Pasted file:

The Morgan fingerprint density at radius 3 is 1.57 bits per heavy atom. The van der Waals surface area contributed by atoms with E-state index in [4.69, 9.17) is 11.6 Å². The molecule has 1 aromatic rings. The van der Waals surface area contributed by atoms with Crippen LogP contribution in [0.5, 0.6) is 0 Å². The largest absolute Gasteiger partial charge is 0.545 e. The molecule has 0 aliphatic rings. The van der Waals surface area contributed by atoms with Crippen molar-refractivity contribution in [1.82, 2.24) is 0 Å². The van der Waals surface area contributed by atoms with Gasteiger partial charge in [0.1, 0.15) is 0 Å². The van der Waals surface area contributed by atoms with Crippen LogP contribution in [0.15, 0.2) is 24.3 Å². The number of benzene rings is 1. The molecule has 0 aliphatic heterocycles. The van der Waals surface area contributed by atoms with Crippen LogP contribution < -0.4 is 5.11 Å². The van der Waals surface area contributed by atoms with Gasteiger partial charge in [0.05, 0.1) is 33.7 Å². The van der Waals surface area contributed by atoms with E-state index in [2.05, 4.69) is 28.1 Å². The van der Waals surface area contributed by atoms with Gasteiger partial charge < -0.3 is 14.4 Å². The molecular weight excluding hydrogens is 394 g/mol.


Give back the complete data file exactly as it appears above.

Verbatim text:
The Morgan fingerprint density at radius 3 is 1.57 bits per heavy atom. The van der Waals surface area contributed by atoms with E-state index in [4.69, 9.17) is 11.6 Å². The molecule has 1 aromatic rings. The van der Waals surface area contributed by atoms with Crippen LogP contribution in [0.5, 0.6) is 0 Å². The largest absolute Gasteiger partial charge is 0.545 e. The molecule has 0 aliphatic rings. The van der Waals surface area contributed by atoms with Crippen molar-refractivity contribution in [1.82, 2.24) is 0 Å². The van der Waals surface area contributed by atoms with Gasteiger partial charge in [0.1, 0.15) is 0 Å². The van der Waals surface area contributed by atoms with Crippen LogP contribution in [0.15, 0.2) is 24.3 Å². The number of benzene rings is 1. The molecule has 0 aliphatic heterocycles. The van der Waals surface area contributed by atoms with Crippen LogP contribution < -0.4 is 5.11 Å². The van der Waals surface area contributed by atoms with Gasteiger partial charge in [0.05, 0.1) is 33.7 Å². The van der Waals surface area contributed by atoms with E-state index in [2.05, 4.69) is 28.1 Å². The van der Waals surface area contributed by atoms with Gasteiger partial charge < -0.3 is 14.4 Å². The molecular weight excluding hydrogens is 394 g/mol.